Complete Post

Tattoos are visible signs of lived faith – U.S. Catholic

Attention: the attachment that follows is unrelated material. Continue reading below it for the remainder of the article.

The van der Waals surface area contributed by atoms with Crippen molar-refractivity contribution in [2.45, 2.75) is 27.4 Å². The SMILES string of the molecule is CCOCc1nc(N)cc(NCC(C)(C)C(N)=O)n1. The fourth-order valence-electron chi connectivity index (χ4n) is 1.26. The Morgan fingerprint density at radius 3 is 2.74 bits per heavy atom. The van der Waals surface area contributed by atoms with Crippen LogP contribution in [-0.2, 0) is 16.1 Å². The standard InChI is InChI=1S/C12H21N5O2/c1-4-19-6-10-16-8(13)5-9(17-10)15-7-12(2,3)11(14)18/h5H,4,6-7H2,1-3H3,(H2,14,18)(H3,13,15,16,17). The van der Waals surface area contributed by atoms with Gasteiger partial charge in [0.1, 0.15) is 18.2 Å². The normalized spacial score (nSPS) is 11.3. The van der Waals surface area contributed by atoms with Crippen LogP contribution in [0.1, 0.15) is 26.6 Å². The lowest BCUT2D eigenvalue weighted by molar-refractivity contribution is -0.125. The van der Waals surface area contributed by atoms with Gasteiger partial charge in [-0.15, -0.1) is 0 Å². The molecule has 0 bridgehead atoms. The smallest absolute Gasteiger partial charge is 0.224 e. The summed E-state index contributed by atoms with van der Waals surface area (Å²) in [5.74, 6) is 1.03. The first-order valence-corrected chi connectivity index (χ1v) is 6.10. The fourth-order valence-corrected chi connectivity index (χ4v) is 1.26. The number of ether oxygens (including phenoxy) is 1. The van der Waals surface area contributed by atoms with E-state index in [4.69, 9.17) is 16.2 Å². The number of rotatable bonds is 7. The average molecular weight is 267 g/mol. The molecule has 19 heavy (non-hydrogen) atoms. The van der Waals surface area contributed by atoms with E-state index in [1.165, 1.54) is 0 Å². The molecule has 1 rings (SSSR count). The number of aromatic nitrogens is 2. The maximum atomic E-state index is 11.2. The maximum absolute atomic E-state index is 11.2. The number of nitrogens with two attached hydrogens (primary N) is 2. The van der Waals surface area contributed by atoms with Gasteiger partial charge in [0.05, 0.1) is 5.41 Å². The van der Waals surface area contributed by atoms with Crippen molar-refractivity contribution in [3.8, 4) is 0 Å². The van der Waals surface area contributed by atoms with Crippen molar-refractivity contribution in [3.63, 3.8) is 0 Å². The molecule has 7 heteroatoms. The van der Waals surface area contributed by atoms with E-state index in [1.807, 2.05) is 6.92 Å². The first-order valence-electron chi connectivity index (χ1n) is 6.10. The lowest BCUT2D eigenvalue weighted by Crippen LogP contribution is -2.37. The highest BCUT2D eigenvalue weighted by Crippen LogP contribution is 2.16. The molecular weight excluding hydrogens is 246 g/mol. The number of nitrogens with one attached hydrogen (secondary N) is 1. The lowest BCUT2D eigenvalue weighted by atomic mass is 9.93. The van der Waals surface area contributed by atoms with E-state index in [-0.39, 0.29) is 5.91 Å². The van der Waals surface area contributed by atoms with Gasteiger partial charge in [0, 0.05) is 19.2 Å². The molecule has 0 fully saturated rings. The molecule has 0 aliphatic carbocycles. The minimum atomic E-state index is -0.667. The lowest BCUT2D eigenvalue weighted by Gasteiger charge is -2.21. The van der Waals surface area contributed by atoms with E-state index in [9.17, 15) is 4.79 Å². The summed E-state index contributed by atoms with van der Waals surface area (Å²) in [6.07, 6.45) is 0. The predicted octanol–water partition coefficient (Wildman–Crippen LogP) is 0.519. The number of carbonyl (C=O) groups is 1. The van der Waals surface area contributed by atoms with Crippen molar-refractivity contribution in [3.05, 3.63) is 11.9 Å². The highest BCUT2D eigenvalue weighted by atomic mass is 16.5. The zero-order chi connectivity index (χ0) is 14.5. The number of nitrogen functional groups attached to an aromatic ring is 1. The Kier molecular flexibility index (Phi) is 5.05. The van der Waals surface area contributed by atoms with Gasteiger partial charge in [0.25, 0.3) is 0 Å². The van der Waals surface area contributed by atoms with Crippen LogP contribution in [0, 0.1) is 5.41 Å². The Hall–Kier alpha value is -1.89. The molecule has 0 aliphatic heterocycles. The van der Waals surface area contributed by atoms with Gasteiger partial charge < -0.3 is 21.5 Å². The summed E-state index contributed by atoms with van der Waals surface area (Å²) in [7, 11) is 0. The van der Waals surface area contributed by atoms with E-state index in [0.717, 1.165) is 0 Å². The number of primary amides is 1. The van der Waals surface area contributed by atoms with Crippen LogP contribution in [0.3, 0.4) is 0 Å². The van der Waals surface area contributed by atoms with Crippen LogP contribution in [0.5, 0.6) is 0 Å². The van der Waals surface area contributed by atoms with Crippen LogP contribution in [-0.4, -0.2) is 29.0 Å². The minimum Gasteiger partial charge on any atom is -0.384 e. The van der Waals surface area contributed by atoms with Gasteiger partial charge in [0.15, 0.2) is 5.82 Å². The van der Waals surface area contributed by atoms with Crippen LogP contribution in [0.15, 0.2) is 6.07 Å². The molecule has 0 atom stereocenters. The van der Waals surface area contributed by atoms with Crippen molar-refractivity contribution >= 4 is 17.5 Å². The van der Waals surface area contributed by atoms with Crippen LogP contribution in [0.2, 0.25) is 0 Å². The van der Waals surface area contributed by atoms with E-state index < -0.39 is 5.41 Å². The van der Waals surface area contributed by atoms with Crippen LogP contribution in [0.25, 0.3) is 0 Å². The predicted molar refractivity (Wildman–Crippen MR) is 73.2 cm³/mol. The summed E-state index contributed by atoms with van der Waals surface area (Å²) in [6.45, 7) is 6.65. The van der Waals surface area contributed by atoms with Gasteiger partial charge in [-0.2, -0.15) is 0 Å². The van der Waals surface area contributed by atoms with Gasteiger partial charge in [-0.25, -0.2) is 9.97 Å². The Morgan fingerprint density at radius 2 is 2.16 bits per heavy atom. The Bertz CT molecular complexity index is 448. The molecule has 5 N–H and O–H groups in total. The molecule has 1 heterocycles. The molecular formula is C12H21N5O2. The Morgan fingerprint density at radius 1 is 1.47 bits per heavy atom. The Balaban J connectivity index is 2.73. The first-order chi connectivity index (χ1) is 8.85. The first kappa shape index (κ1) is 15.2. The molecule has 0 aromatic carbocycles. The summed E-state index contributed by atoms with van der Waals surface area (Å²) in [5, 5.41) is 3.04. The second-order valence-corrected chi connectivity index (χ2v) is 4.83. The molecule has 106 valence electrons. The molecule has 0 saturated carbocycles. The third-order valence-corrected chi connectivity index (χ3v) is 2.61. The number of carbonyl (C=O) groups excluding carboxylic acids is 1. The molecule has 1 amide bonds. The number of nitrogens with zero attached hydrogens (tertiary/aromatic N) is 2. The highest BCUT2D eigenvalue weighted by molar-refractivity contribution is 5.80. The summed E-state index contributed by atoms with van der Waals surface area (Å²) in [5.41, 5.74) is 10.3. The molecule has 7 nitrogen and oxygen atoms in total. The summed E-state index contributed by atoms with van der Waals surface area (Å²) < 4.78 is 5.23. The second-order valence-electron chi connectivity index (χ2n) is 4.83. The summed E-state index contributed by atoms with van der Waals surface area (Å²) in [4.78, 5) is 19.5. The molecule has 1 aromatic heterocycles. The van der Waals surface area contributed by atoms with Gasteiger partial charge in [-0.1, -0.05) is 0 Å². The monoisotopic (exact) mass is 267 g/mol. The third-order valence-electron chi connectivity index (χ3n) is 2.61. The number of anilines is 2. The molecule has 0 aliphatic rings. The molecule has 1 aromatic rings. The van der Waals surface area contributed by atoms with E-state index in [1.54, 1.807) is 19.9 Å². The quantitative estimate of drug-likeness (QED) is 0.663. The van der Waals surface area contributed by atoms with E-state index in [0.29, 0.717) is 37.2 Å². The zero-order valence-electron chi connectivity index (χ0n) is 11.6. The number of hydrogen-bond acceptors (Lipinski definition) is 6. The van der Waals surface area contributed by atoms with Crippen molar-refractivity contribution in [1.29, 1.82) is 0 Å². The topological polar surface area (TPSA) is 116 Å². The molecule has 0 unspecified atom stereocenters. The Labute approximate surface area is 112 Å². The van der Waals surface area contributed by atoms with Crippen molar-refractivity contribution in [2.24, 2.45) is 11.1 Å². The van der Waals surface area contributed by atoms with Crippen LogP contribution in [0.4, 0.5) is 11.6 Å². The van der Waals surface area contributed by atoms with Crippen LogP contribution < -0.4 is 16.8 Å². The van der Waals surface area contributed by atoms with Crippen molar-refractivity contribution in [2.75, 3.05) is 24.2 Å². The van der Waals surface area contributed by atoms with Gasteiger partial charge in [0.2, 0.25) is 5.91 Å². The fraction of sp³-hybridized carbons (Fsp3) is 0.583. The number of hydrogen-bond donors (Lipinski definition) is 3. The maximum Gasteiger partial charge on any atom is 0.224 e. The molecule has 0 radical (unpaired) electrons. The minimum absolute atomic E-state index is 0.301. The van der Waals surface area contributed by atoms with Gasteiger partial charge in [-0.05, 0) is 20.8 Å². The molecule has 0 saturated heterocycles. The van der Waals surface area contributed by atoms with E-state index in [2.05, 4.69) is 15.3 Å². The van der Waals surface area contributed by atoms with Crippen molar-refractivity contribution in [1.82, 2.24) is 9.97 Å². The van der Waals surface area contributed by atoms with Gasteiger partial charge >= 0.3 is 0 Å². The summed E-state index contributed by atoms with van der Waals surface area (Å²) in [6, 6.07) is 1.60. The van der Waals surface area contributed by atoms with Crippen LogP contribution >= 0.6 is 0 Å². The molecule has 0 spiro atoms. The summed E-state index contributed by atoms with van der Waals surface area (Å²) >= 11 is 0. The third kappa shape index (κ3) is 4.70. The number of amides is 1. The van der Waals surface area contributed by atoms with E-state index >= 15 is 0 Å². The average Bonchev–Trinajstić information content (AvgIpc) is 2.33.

Tattoos are visible signs of lived faith A search of #catholictattoo on Instagram yields thousands of results. Our Lady of Sorrows cries juicy tears on biceps; rosaries snake down forearms and wrists; sacred hearts in full color burn on chests; and Virgin Marys stomp snakes from reddened, puffy, freshly inked skin. #religioustattoos yields tens of thousands more images, many of them Catholic. Catholic imagery seems increasingly mobile and personalized, made newly portable by being inked into the skin. In 2018 at a meeting with young Catholics before the Synod of Bishops on Young People, a Ukrainian seminarian asked Pope Francis about tattoos and how to discern the “good” parts of modern culture. “Don’t be afraid of tattoos,” Pope Francis instructed, because they can be starting points for priests to connect with the young. He continued on to say that “tattoos signify membership in a community” and can open up conversations about belonging. While Pope Francis encourages new openness toward contemporary body modifications, there is, in fact, a much longer history to Catholic tattoos. For centuries, Catholics have rendered their religious journeys, their devotions, and their communal identities permanent in flesh. Today’s burgeoning tattoo culture reflects the history of Catholic votives, sacramentals, and pilgrimages and the many physical ways Catholics have entered into relationships with sacred places, the saints, and one another. Looking at the rich tradition of Catholic sacramentals, objects, and gestures excites “pious dispositions,” according to the Oxford Encyclopedia of the Reformation. In her book Material Christianity (Yale University Press), Colleen McDannell writes that they “serve as a doorway between the sacred and secular worlds”: Both these descriptions offer us insight into tattoos. These objects, no matter how precious or mundane in substance, invite users and wearers into relationships beyond the medium in which they are made. While the church has traditionally defined sacramentals as objects that have been officially blessed and authorized, Catholics have understood many things—regardless of their official status—to be holy. For Catholics, there is rich potential for the sacred throughout the material world and in daily life. Little objects made of gold, plastic, wood, and wool, when worn close to the skin or on the body, have helped Catholics inhabit and feel their religious identities.Advertisement Carrying your grandmother’s rosary, keeping your keys together with an Our Lady of Guadalupe keychain, tucking a prayer card into your wallet, wearing a scapular under your shirt, or keeping a little saint on your dashboard are all examples of objects and actions that inspire feelings of comfort, assurance, and protection. These physical reminders are channels of divine and human love. Increasingly, tattoos stand in for these more traditional Catholic objects and practices as lifelong and durable signs of devotion. However, tattoos also have a much longer Catholic history. Historically, the Franciscans were quite the promoters of tattoos in their role as caretakers of the Holy Land. As early as the 16th century, Holy Land pilgrims included getting tattooed on their itineraries. Along with visiting the Church of the Holy Sepulchre and walking on the Via Dolorosa, pilgrims made time to have their skin engraved. According to historian Katherine Dauge-Roth, Franciscans “invited tattoo artists into their monasteries to perform their services or allowed them to set up shop on the grounds of shrines maintained by the order.” Much like today’s flash tattoos (readily available, predrawn designs), artisans in the Holy Land offered a catalogue of “pilgrim flash,” engraved woodblocks that offered iconography such as the Jerusalem cross or…